The Student News Site of Central Oregon Community College

The Broadside

The Student News Site of Central Oregon Community College

The Broadside

The Student News Site of Central Oregon Community College

The Broadside

Higher education: Two MBA programs coming to Bend

Come fall, Oregon’s biggest state universities will be competing for Central Oregon students for their Master’s programs. As Concordia University graduates their last Master’s class in Bend, University of Oregon and Oregon State University-Cascades both plan to bring MBA programs to Central Oregon by fall 2014 – but will both be able to sustain themselves?

Illustration by Andrew Greenstone | The Broadside.
Illustration by Andrew Greenstone | The Broadside.



OSU administration has been discussing the MBA program for the past four years and in 2013 started making plans.

The OSU-Corvallis MBA was recently launched in Portland, formatted as a hybrid delivery with a few face-to-face classes during the term. The success of this program enabled OSU-Cascades to bring an MBA to Bend now, according to Marla Hacker, OSU-Cascades dean of Academic Success.

“Because of the success in Portland, OSU-Corvallis is able to bring the hybrid MBA to Central Oregon,” Hacker said. “The format will be the same, with some classes face-to-face and the balance online.”

In addition, with the upcoming OSU-Cascades expansion into a four-year university, OSU-Cascades will be hiring more faculty. This will help accommodate the MBA program, according to Hacker.

“With additional faculty, we will be able to also offer a face-to-face version of the OSU MBA program,” Hacker said.

University of Oregon

A noted interest in the program is what drove University of Oregon administration to bring an MBA from their college to Bend, according to Dale Morse, executive director of the executive U of O MBA program.

“As we received more interest from Bend residents last year, we decided to look into our schedule and teleconferencing technology to make it work,” Morse said. “Once those issues were resolved, we decided to try to start this fall.”

For the University of Oregon program to be considered successful, three students would be needed, according to Morse.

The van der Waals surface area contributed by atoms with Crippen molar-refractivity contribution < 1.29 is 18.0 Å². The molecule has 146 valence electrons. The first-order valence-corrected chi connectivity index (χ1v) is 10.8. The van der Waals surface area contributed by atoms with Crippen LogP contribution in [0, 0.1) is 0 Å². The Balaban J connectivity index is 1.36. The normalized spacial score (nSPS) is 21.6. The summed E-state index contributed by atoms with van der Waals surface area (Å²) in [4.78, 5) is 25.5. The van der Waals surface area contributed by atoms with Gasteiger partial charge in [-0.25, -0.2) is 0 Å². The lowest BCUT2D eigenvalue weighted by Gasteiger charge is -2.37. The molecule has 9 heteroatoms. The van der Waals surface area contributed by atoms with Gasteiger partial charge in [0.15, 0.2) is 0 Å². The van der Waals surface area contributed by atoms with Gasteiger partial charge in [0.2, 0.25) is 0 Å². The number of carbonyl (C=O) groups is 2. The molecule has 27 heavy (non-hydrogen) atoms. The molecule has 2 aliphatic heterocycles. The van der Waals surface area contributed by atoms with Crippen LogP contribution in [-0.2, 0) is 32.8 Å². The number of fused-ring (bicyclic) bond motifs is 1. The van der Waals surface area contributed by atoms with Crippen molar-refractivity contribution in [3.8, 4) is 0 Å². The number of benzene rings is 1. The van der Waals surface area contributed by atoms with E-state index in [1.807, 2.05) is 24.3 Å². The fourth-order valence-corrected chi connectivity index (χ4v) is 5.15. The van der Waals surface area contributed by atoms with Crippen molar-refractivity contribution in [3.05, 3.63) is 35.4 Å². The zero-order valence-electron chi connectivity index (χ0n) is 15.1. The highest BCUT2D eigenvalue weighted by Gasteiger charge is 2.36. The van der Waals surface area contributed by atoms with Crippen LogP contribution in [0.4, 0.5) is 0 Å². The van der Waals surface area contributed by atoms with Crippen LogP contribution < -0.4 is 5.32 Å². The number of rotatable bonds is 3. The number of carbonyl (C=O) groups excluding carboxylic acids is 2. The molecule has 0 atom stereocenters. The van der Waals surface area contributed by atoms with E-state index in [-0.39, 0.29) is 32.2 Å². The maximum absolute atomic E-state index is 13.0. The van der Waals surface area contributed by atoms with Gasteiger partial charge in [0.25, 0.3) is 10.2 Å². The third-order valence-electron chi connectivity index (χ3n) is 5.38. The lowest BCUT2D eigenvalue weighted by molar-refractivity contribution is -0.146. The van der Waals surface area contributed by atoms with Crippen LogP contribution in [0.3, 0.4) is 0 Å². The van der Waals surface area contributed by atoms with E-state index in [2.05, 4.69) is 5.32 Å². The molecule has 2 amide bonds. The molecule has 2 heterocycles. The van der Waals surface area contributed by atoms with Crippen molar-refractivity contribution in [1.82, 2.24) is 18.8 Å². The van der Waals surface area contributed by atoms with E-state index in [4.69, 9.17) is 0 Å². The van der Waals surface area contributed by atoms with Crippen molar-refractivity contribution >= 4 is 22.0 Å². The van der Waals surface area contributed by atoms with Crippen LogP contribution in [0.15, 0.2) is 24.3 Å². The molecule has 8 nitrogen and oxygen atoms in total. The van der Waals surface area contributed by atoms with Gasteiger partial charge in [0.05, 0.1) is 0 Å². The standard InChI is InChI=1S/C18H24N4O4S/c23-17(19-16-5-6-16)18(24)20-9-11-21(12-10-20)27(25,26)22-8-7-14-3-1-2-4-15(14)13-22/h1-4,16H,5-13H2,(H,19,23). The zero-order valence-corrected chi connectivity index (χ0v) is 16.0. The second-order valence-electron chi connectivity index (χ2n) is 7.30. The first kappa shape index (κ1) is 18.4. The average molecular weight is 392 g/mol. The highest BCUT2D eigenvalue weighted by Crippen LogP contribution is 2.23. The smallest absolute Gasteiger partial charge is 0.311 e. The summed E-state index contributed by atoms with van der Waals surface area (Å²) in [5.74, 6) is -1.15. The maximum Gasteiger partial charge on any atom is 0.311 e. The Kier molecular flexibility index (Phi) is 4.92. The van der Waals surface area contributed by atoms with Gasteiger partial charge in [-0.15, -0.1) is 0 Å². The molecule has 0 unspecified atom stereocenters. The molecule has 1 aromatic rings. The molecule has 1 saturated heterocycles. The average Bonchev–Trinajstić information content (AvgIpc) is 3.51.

“Our program is taught using student groups,” Morse said. “Peer learning is very important.”

This already appears to be a possibility, according to Morse, for the first information session regarding the program, nine individuals registered to learn about the program.

Same degree, different approach

Both degrees are designed for different types of students.

The University of Oregon program is for students that have a minimum of five years experience in business and a minimum of three years of management experience.

“Students in our program are trying to make the last step to top leadership roles within their organization,” Morse said.

The average age of students in University of Oregon’s executive MBA program is 38, while the OSU program is designed for “younger students with less experience,” Morse explained.

“All of our students are working full time and our program is designed to create learning experiences that can be immediately applied to their business,” Morse said.

Previous business experience is the “best measure of success” in the U of O MBA program, according to Morse.

“If students have had management experience in business, nonprofits or the military prior to coming back to school, they may want to continue their education in our graduate program,” Morse said.

The OSU MBA will attract students that are underemployed seeking an MBA in one year, working professionals seeking a career change, and managers seeking professional development and career advancement, as well as international students attracted to OSU-Cascades, according to Hacker.

“Our university recruiters tell us that the MBA will be very successful in attracting international students, which will create a really cool, diverse classroom environment for both domestic students and the international students,” Hacker said.
Cost is another key difference between the programs. OSU’s tuition is “much more competitive,” according to Hacker. OSU tuition is currently $6,800 a term for tuition and fees for a resident taking 15 credits, which is about $21,000 total. U of O tuition is advertised at $71,000 all inclusive less a $15,000 scholarship.

Even with U of O tuition at a higher cost, it is relatively inexpensive to their competitors, according to Morse.

“The University of Washington, our main competitor in the Northwest, charges $20,000 more,” Morse explained.

One of the other differences is the mode of delivery, according to Hacker. Students in the OSU program will have the option of two modes of delivery; face-to-face or hybrid.

“For some courses, students may prefer a face-to-face classes or because of work schedule they may need a term here they chose the hybrid class,” Hacker said. “There is flexibility in mode of delivery.”

The University of Oregon is broadcast from Eugene to Bend and organized to be completed in 20 months, while the OSU program can be completed in nine months if students take 15 credits per term.

Though there are differences, both programs have quality faculty instructing the programs, according to Hacker.
“What is the same between the UO and OSU MBAs is that both universities have top-notch faculty and the type of courses are similar,” Hacker said.


Molly Svendsen
The Broadside

[email protected]

Leave a Comment
More to Discover

Comments (0)

All The Broadside Picks Reader Picks Sort: Newest

Your email address will not be published. Required fields are marked *